Thanksgiving, the big cooking day, really the entire weekend. The house is filled with wonderful smells, previews of delicious food and good company. For the past few years a neighbor has invited our small family to join her family along with assorted other friends. She likes her house filled with people at times like this.
I offered to add “my” 1996 Spicy Chocolate-Pumpkin Mini-Cakes from Women’s Day magazine to the groaning dessert table. It’s an easy cake I’ve made for previous Thanksgivings and so yummy.
You will need a mini-bundt pan. Mine has six wells, so I have to bake two batches. If you don’t have one, use a muffin tin (fill each well with 1/3 cup of batter). I imagine you could also bake a full-size bundt cake and adjust the baking time accordingly.*
*See below another idea for using a mini-bundt pan
Just the mention of bundt pans reminds me of one scene from “My Big Fat Greek Wedding.” Anglo Ian Miller’s mother brings a bundt cake to the very Greek American Portocali home. Toula’s mother responds:
“What is it?” Harriet states, “It’s a Bundt.” Still confused Maria asks, “A bun?”.. Harriet corrects her, “A Bund-T”…Maria responds, “A bonnn-k?”… And finally Harriet loses her cool, “BUND-T! BUUND-T!” Putting two and two together, Maria announces, “I know! It’s a cake!” and everyone cheers. As she walks away, Maria whispers to a family member, “There’s a hole in this cake…”
Start by heating the oven to 350 degrees. Grease a mini-bundt pan. Combine the following in your mixer bowl and beat on medium-low, slowly increasing to high: 1 ½ sticks of unsalted butter or margarine (I use 3/4 cup olive oil in place of butter), 2 cups sugar, 1 cup unsweetened cocoa powder, 1 tbsp pumpkin-pie spice, 2 tsp baking powder, 1 tsp baking soda. When smooth, add 4 eggs, one at a time and beat til fluffy.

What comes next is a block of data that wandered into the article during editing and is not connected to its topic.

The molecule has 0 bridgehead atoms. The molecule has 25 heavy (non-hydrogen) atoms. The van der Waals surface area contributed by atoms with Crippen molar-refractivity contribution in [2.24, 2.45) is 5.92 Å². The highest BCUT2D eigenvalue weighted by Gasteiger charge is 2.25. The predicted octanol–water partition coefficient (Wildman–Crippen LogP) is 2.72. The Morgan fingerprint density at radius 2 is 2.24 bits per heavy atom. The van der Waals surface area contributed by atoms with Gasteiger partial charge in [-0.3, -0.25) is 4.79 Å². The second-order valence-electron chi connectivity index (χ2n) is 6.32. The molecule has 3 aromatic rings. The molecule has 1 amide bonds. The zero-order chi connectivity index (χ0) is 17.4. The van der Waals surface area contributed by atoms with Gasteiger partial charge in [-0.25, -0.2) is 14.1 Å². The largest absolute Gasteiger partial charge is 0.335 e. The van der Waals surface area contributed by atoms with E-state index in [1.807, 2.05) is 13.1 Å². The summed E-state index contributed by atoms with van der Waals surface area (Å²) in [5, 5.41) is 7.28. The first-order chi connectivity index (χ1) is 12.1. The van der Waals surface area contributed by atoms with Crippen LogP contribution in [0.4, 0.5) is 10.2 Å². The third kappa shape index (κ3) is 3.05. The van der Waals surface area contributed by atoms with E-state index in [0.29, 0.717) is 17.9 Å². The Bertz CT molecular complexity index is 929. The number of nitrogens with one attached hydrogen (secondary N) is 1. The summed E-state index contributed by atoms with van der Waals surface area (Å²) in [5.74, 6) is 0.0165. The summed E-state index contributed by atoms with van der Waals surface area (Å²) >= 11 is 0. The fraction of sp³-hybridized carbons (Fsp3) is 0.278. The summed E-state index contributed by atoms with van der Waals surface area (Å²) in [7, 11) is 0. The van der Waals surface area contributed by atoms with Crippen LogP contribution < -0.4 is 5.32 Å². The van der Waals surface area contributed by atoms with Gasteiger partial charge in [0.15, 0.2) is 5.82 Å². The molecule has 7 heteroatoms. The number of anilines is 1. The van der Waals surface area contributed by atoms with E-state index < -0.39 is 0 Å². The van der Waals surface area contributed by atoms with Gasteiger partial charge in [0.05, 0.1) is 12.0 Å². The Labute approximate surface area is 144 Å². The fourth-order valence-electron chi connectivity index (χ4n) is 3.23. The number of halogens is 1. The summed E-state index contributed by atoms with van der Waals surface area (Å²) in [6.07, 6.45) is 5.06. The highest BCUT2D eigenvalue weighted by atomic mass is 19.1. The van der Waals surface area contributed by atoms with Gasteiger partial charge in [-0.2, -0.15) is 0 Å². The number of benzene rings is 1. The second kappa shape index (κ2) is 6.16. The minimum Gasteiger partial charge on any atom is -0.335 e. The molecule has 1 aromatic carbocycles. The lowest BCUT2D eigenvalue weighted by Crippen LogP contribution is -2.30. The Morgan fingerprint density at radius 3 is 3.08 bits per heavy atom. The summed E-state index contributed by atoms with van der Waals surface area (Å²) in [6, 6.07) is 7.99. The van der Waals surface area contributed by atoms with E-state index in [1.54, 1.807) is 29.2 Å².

On slow speed add one 16 oz. can of solid-pack pumpkin, ½ cup milk (I used water), and 2 tsps vanilla. When mixed, slowly add 2 2/3 cup of all-purpose flour. Fill each well with 2/3 cup of batter, smooth the tops. (I folded in about one cup of chocolate chips this year.)
Bake 18-20 minutes until a toothpick comes out clean (I think it’s more moist if you use oil in place of butter). Cool in the pan on a wire rack for 10 minutes. Invert the pan and tap to release cakes. Continue cooling. I do not frost this cake, simply sprinkle with powdered sugar.
Now that you’ve invested in the mini-bundt pan, what to do with it?
Many years ago, when Daughter was a Girl Scout, we made Teapot Cakes for a Mother-Daughter Tea. My recipe (I still have it) was from Women’s Day, 4/21/98. Here’s a link to a more recent recipe for a tea cup cake (4-29-2014): https://www.womansday.com/food-recipes/food-drinks/a7390/mothers-day-dessert/. This recipe uses muffin tins; mine used the mini-bundt pan.
For the Teapot Cake, make simple sugar cookies shaped like the teapot handle and spout, stick them with the icing. And the lid? Droste chocolate Pastilles were just the right size and shape! It was a fun activity for moms and Girl Scout daughters to construct together, then enjoy eating together! Sorry, no pictures of those beauties, but you can use your imagination.
My Thanksgiving table – happy holidays …